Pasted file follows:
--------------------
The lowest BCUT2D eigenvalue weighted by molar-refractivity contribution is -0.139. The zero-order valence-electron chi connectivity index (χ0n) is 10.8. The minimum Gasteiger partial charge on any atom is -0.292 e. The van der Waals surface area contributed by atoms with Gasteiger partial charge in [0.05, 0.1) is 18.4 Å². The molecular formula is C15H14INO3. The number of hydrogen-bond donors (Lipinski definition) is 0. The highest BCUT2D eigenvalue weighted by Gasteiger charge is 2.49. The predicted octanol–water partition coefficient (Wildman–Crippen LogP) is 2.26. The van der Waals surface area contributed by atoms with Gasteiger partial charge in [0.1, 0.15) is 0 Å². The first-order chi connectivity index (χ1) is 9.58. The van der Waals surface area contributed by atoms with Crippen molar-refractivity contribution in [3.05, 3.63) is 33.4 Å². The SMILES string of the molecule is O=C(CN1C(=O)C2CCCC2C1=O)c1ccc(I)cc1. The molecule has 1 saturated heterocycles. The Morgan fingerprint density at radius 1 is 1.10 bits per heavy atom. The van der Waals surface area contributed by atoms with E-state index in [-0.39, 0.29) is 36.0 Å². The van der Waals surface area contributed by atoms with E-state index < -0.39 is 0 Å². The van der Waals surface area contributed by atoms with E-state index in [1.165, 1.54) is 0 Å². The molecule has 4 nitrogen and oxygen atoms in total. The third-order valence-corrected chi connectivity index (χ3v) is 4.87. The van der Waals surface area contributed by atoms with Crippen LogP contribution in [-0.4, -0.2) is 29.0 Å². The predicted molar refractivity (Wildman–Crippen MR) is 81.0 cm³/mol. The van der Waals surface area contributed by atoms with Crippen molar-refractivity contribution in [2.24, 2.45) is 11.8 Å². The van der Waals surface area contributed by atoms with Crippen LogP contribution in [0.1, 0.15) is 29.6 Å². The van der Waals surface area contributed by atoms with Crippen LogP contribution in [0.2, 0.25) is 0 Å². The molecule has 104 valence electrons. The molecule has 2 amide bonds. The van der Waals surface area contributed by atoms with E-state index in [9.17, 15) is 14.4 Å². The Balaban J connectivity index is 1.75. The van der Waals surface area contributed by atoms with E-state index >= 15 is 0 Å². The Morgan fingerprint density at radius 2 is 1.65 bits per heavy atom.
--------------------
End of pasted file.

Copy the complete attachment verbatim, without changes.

The lowest BCUT2D eigenvalue weighted by molar-refractivity contribution is -0.139. The zero-order valence-electron chi connectivity index (χ0n) is 10.8. The minimum Gasteiger partial charge on any atom is -0.292 e. The van der Waals surface area contributed by atoms with Gasteiger partial charge in [0.05, 0.1) is 18.4 Å². The molecular formula is C15H14INO3. The number of hydrogen-bond donors (Lipinski definition) is 0. The highest BCUT2D eigenvalue weighted by Gasteiger charge is 2.49. The predicted octanol–water partition coefficient (Wildman–Crippen LogP) is 2.26. The van der Waals surface area contributed by atoms with Gasteiger partial charge in [0.1, 0.15) is 0 Å². The first-order chi connectivity index (χ1) is 9.58. The van der Waals surface area contributed by atoms with Crippen molar-refractivity contribution in [3.05, 3.63) is 33.4 Å². The SMILES string of the molecule is O=C(CN1C(=O)C2CCCC2C1=O)c1ccc(I)cc1. The molecule has 1 saturated heterocycles. The Morgan fingerprint density at radius 1 is 1.10 bits per heavy atom. The van der Waals surface area contributed by atoms with E-state index in [-0.39, 0.29) is 36.0 Å². The van der Waals surface area contributed by atoms with E-state index < -0.39 is 0 Å². The van der Waals surface area contributed by atoms with E-state index in [1.165, 1.54) is 0 Å². The molecule has 4 nitrogen and oxygen atoms in total. The third-order valence-corrected chi connectivity index (χ3v) is 4.87. The van der Waals surface area contributed by atoms with Crippen LogP contribution in [-0.4, -0.2) is 29.0 Å². The predicted molar refractivity (Wildman–Crippen MR) is 81.0 cm³/mol. The van der Waals surface area contributed by atoms with Crippen molar-refractivity contribution in [2.24, 2.45) is 11.8 Å². The van der Waals surface area contributed by atoms with Crippen LogP contribution in [0.1, 0.15) is 29.6 Å². The van der Waals surface area contributed by atoms with Crippen LogP contribution in [0.2, 0.25) is 0 Å². The molecule has 104 valence electrons. The molecule has 2 amide bonds. The van der Waals surface area contributed by atoms with E-state index in [9.17, 15) is 14.4 Å². The Balaban J connectivity index is 1.75. The van der Waals surface area contributed by atoms with E-state index >= 15 is 0 Å². The Morgan fingerprint density at radius 2 is 1.65 bits per heavy atom.